Tributes have poured in from across the world of theatre to Sir Peter Hall, founder of the Royal Shakespeare Company, who has died aged 86.
The former National Theatre director died on Monday (11 September) surrounded by family at the University College Hospital in London.
Rufus Norris, the current director of the National, said in a statement: “We all stand on the shoulders of giants and Peter Hall’s shoulders supported the entirety of British theatre as we know it.
“All of us, including those in the new generation of theatre-makers not immediately touched by his influence, are in his debt. His legendary tenacity and vision created an extraordinary and lasting legacy for us all.”
During his incredible career, Hall staged the English language premiere of Samuel Beckett’s Waiting for Godot and the first ever performance of Harold Pinter’s The Homecoming.
Hall founded the Royal Shakespeare Company (RSC) in 1961, leading the company for eight years. He then became director of the National in 1973, facilitating the move from the Old Vic to the South Bank complex.
Gregory Doran, artistic director at the RSC, said: “Sir Peter Hall was a Colossus, bestriding the British Theatre. He was a visionary.
“Not only was he a great director of theatre and opera, he was a politician who fought for the arts. It is impossible to single out his greatest production. But his greatest legacy without doubt will be judged to be the formation of the Royal Shakespeare Company.”
Former National directors have also paid tribute to Hall, including Sir Nicholas Hytner, who said: “Peter Hall was one of the great figures in British theatrical history, up there in a line of impresarios that stretches back to Burbage.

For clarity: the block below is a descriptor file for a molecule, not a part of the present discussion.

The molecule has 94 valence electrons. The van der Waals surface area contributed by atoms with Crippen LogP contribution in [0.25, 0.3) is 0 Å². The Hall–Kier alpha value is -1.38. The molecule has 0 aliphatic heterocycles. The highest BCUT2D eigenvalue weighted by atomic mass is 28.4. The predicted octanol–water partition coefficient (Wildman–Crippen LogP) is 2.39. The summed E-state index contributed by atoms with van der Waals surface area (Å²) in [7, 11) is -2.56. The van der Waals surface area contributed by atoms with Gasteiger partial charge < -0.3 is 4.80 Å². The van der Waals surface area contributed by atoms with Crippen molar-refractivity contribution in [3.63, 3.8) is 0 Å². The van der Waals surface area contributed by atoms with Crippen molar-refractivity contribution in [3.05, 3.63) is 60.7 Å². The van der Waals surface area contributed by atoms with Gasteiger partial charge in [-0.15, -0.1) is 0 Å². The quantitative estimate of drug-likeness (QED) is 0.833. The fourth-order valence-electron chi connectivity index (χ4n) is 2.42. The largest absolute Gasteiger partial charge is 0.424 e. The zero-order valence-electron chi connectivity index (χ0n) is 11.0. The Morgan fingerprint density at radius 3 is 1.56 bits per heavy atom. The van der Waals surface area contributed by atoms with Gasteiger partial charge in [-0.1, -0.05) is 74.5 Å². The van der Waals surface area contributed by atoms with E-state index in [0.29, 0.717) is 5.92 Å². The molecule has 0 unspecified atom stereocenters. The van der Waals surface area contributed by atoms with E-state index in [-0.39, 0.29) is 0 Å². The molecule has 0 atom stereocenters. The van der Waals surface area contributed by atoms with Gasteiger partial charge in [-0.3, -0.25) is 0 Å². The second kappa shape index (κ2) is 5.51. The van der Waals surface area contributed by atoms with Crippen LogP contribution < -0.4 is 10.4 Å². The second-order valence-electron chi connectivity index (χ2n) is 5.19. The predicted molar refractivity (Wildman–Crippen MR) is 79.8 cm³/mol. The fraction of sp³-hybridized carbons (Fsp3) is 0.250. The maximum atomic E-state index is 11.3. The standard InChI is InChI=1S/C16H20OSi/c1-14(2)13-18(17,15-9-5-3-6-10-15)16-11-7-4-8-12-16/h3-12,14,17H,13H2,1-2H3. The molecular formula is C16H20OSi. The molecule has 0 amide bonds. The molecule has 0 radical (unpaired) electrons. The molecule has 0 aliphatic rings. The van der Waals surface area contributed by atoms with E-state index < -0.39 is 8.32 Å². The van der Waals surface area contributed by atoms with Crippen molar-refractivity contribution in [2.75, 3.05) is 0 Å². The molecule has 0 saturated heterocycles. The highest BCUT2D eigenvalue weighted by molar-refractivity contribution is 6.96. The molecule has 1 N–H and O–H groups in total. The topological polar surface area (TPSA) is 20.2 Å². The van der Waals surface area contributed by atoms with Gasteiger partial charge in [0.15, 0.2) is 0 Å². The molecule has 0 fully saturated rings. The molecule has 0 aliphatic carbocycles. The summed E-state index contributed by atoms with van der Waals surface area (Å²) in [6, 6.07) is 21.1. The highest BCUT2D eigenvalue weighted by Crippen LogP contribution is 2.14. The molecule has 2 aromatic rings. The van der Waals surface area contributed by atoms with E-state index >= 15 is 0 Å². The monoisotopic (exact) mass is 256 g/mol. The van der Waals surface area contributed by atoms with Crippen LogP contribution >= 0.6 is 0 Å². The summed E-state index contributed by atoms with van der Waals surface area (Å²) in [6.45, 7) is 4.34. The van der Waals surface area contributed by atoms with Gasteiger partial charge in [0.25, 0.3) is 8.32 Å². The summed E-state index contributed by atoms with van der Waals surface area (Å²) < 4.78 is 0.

“He was the great theatrical buccaneer of the 20th century and has left a permanent mark on our culture.”
Sir Trevor Nunn went on to describe Hall as “not only a thrilling and penetrating director, he was also the great impresario of the age”.
After leaving the National in 1988, he formed the Peter Hall Company, which ran until 2011, while also becoming founding director of the Rose Theatre Kingston in 2003.
Actor Sir Patrick Stewart wrote on Twitter about Hall: “The man who created the Royal Shakespeare Co, Sir Peter Hall, has died. He transformed classical and modern UK theatre and gave me a career.”
Gyles Brandreth also paid tribute on social media, writing: “Sir Peter Hall was extraordinary: the maker of much of modern theatre as we know it, hugely gifted, an artist, an operator, and great fun.
“Interviewed the great Peter Hall several times: a fascinating mixture of brilliance, energy & achievement who felt sometimes unappreciated.”
Hall was diagnosed with dementia in 2011. A private funeral service is to be held with a separate public memorial taking place.
He is survived by wife, Nicki, five children – Christopher, Jennifer, Edward, Lucy, Rebecca and Emma – and nine grandchildren.
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